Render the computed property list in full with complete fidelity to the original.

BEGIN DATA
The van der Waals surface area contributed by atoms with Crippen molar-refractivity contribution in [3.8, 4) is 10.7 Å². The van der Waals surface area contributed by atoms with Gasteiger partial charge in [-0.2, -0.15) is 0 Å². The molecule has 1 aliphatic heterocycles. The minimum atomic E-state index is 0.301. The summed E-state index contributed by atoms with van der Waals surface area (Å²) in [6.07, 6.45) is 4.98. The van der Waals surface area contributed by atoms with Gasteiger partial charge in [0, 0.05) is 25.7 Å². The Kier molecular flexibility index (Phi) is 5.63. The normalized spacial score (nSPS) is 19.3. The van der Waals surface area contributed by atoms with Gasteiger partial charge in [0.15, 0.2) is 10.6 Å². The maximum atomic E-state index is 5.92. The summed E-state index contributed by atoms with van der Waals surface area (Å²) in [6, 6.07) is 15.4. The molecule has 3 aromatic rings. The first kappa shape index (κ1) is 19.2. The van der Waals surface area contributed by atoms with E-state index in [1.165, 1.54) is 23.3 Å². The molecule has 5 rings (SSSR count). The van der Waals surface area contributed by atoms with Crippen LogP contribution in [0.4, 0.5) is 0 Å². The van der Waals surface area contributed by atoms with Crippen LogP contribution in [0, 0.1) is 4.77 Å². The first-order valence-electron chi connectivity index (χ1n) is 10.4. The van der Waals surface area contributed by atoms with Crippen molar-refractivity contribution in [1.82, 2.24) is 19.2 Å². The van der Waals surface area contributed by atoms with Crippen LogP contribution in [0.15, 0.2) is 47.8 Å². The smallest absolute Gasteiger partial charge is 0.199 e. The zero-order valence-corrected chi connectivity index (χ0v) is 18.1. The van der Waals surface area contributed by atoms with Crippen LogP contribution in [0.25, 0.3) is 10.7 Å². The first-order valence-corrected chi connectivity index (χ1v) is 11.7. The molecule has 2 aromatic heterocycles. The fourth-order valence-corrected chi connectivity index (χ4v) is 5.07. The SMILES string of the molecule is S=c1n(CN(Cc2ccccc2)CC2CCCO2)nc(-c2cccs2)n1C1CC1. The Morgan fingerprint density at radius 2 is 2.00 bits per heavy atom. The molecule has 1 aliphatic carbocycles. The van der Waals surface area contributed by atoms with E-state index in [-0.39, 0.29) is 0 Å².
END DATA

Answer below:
The van der Waals surface area contributed by atoms with Crippen molar-refractivity contribution in [3.8, 4) is 10.7 Å². The van der Waals surface area contributed by atoms with Gasteiger partial charge in [-0.2, -0.15) is 0 Å². The molecule has 1 aliphatic heterocycles. The minimum atomic E-state index is 0.301. The summed E-state index contributed by atoms with van der Waals surface area (Å²) in [6.07, 6.45) is 4.98. The van der Waals surface area contributed by atoms with Gasteiger partial charge in [0, 0.05) is 25.7 Å². The Kier molecular flexibility index (Phi) is 5.63. The normalized spacial score (nSPS) is 19.3. The van der Waals surface area contributed by atoms with Gasteiger partial charge in [0.15, 0.2) is 10.6 Å². The maximum atomic E-state index is 5.92. The summed E-state index contributed by atoms with van der Waals surface area (Å²) in [6, 6.07) is 15.4. The molecule has 3 aromatic rings. The first kappa shape index (κ1) is 19.2. The van der Waals surface area contributed by atoms with E-state index in [1.165, 1.54) is 23.3 Å². The molecule has 5 rings (SSSR count). The van der Waals surface area contributed by atoms with Crippen LogP contribution in [0.4, 0.5) is 0 Å². The van der Waals surface area contributed by atoms with Crippen LogP contribution in [0, 0.1) is 4.77 Å². The first-order valence-electron chi connectivity index (χ1n) is 10.4. The van der Waals surface area contributed by atoms with Crippen molar-refractivity contribution in [1.82, 2.24) is 19.2 Å². The van der Waals surface area contributed by atoms with Crippen LogP contribution in [0.15, 0.2) is 47.8 Å². The smallest absolute Gasteiger partial charge is 0.199 e. The zero-order valence-corrected chi connectivity index (χ0v) is 18.1. The van der Waals surface area contributed by atoms with Crippen LogP contribution in [0.25, 0.3) is 10.7 Å². The first-order valence-corrected chi connectivity index (χ1v) is 11.7. The molecule has 2 aromatic heterocycles. The fourth-order valence-corrected chi connectivity index (χ4v) is 5.07. The SMILES string of the molecule is S=c1n(CN(Cc2ccccc2)CC2CCCO2)nc(-c2cccs2)n1C1CC1. The Morgan fingerprint density at radius 2 is 2.00 bits per heavy atom. The molecule has 1 aliphatic carbocycles. The van der Waals surface area contributed by atoms with E-state index in [-0.39, 0.29) is 0 Å².